A charming, informative, and timely memoir, with vividly somber undertones, sure to be treasured by James’ readers.

TIME TO BE IN EARNEST

A FRAGMENT OF AUTOBIOGRAPHY

From British mystery writer (and recent Baroness) James, an elegantly constructed, deceptively off-the-cuff reflection on her life and times that is by turns humorous, nostalgic, instructive, and ominous.

In her tart fashion, James (A Certain Justice, 1997, etc.) initially notes that, rather than wait for interlopers to begin dissecting her life in unauthorized studies, it would be better (and more fun) to address the subject herself. In August 1997 she began a yearly diary in which her succinct daily entries arced inevitably backwards, using the medium to bring up long-neglected experiences in her own transformation from civil servant and young mother to acclaimed, best-selling author. In turn, she uses her personal journey to consider the tumultuous social changes that took place in Britain and British society (for whose popular culture and contemporary licentiousness she reserves harsh judgment). Although this approach sounds conceptually scattershot, there are a great many passages in this book of concentrated, unsettling power. These range from frightening yet acidly clear-eyed recollections of the war years to insightful considerations of the writing process and the mystery genre. As her journal coincides with the publication of A Certain Justice, she also portrays in restrained but humorous fashion the day-to-day chores of a top-flight popular writer “on the road”; at 78, James clearly relishes her contact with fans and her place in Brit-literary society, depicting her many speaking engagements at a variety of intellectual and social affairs. James is very adept in integrating consideration of her own past (including tales of her long-lost husband and of her own youth) into what is essentially a recounting of the present, both as response to the modern era and as a personal record not preoccupied with her “golden years.” Yet, as the title implies, an urgency pervades James’ setting down this selective kaleidoscope of memory, which makes her transitions seem smoother and her themes more universal (particularly her invaluable asides regarding her chosen genre).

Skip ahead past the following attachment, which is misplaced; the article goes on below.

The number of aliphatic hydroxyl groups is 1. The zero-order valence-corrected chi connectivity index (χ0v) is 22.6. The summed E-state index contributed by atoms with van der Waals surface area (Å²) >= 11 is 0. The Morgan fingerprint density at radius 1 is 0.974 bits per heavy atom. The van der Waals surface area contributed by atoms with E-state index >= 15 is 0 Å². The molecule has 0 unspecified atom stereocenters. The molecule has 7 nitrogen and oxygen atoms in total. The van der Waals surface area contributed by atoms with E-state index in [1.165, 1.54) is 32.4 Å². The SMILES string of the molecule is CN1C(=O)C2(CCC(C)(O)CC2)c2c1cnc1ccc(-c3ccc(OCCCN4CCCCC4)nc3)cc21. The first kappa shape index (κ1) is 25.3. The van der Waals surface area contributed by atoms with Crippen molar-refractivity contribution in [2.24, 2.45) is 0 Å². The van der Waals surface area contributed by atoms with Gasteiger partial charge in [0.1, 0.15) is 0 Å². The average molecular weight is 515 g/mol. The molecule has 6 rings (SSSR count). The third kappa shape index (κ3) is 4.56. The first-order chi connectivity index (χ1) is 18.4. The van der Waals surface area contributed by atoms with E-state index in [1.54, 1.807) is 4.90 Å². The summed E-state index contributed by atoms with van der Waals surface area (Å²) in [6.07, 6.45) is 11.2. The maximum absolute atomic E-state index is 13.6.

A charming, informative, and timely memoir, with vividly somber undertones, sure to be treasured by James’ readers.

Pub Date: April 8, 2000

ISBN: 0-375-41066-X

Page Count: 288

Publisher: Knopf

Review Posted Online: May 20, 2010

Kirkus Reviews Issue: April 1, 2000

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If the authors are serious, this is a silly, distasteful book. If they are not, it’s a brilliant satire.

THE 48 LAWS OF POWER

The authors have created a sort of anti-Book of Virtues in this encyclopedic compendium of the ways and means of power.

Everyone wants power and everyone is in a constant duplicitous game to gain more power at the expense of others, according to Greene, a screenwriter and former editor at Esquire (Elffers, a book packager, designed the volume, with its attractive marginalia). We live today as courtiers once did in royal courts: we must appear civil while attempting to crush all those around us. This power game can be played well or poorly, and in these 48 laws culled from the history and wisdom of the world’s greatest power players are the rules that must be followed to win. These laws boil down to being as ruthless, selfish, manipulative, and deceitful as possible. Each law, however, gets its own chapter: “Conceal Your Intentions,” “Always Say Less Than Necessary,” “Pose as a Friend, Work as a Spy,” and so on. Each chapter is conveniently broken down into sections on what happened to those who transgressed or observed the particular law, the key elements in this law, and ways to defensively reverse this law when it’s used against you. Quotations in the margins amplify the lesson being taught. While compelling in the way an auto accident might be, the book is simply nonsense. Rules often contradict each other. We are told, for instance, to “be conspicuous at all cost,” then told to “behave like others.” More seriously, Greene never really defines “power,” and he merely asserts, rather than offers evidence for, the Hobbesian world of all against all in which he insists we live. The world may be like this at times, but often it isn’t. To ask why this is so would be a far more useful project.